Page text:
Play with Tech or Play Catch Uppost by Chris Curran on February 23, 2016
Guest post by Gerard Verweij, PwC’s US Advisory Technology Consulting Leader
Have you ever seen a child walk into a toy store? At first, they pause and scan the room with eyes as wide as saucers. Certainly, the endless array of choices is as exciting as it is daunting. Where do they begin? Which toys will be the most fun?
These questions zip through their minds in a matter of seconds before they dive in and start trying things out. If one toy doesn’t hold their interest, they quickly advance to the next shiny object. It’s not many times in my life when I will say that CEOs and CIOs can take a lesson from kids. But, when it comes to experimenting with emerging technology, there’s a lot senior executives can learn from the professional players among us.
Like children in a toy store, senior executives are reeling from the amount of technological choices they have at their fingertips: Robotics, Internet of Things, Virtual Reality and many new ones to come. But, rather than starting to play or experiment as children do, they stand paralyzed with fear they will choose wrong.
According to PwC’s latest CEO survey, 78% of U.S. CEOs say that the speed of technological change is a challenge. They worry because they know they aren’t doing enough to run faster than the competition. They aren’t playing hard enough. Our Digital IQ survey preview found that only a small fraction of companies are investing in sensors, wearables and NoSQL databases.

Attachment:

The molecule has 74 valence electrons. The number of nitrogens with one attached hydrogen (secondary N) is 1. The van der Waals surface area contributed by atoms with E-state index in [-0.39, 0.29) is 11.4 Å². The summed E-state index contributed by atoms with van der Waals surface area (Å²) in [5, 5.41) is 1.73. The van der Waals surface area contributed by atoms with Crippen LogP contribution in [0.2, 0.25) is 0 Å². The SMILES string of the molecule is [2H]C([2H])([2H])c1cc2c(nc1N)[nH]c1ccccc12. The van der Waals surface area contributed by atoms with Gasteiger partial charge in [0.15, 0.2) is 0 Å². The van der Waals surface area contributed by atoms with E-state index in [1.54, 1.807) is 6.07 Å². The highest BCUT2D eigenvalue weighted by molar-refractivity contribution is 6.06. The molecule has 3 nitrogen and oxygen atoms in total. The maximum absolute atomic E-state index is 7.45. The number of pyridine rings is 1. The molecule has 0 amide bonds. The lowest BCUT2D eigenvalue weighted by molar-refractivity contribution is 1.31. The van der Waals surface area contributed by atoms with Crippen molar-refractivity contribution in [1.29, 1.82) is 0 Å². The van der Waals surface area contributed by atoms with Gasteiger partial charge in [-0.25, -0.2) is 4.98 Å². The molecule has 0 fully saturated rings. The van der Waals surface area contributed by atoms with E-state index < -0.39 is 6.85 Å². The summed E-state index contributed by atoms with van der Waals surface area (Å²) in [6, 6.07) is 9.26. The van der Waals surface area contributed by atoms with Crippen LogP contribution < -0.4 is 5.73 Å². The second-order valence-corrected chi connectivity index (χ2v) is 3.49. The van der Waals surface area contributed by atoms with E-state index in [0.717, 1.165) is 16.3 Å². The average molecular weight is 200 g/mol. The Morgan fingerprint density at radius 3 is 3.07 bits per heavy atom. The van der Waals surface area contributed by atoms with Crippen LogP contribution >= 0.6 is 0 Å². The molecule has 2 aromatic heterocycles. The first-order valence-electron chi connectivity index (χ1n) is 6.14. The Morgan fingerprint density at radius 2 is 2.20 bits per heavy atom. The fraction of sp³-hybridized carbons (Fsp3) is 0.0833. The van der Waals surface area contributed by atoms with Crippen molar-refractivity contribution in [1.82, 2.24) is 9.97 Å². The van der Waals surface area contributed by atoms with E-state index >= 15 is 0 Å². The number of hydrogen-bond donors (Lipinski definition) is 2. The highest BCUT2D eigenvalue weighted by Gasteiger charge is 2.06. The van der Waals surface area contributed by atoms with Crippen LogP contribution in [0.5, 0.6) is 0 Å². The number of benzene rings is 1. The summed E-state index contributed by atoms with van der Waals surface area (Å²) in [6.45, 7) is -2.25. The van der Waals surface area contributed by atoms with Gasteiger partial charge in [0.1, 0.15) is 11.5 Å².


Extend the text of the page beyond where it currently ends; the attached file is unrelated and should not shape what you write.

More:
Take the car industry as an example. Overseas manufacturers played with turning their cars into sophisticated computers packed with sensors that drive innovation. Now, American manufacturers are getting left behind on the technology front. You can either play with technology or play catch up.
Failure has been a big topic of conversation over the last few years. Experts have thrown around terms such as “fail fast,” “fail forward,” “fail better.” Let’s face it. No one wants to fail and everyone avoids it at all costs, no matter what consultants preach. We need to take the focus off of failing, and put it on experimenting.
That’s why PwC has designed the Experience Center. We integrate the physical and virtual worlds to facilitate the freedom of exploration, collaboration and co-creation. Executives can tinker in workspaces, experiment in labs, debate in war rooms and test their ideas in “real world” studios.
When executives play, they stop being frozen by their fear and start getting motivated by their imaginations. They stop thinking about what they shouldn’t do and start planning what they should do.
Of course, not every piece of technology executives pick up is going to be relevant to their business.
And, that’s why they quickly put it down. But, pondering the possibilities for a moment gives them the power to move on to the next technology with confidence. They don’t have to wonder if they are missing out. Exploring enables them to clear their minds to make room for the innovation that suits their business goals.
Children don’t need to learn how to play. It’s simply wired into their DNA. Playing or experimenting is something that executives need to relearn. Because, you can either play with technology or play catch up.
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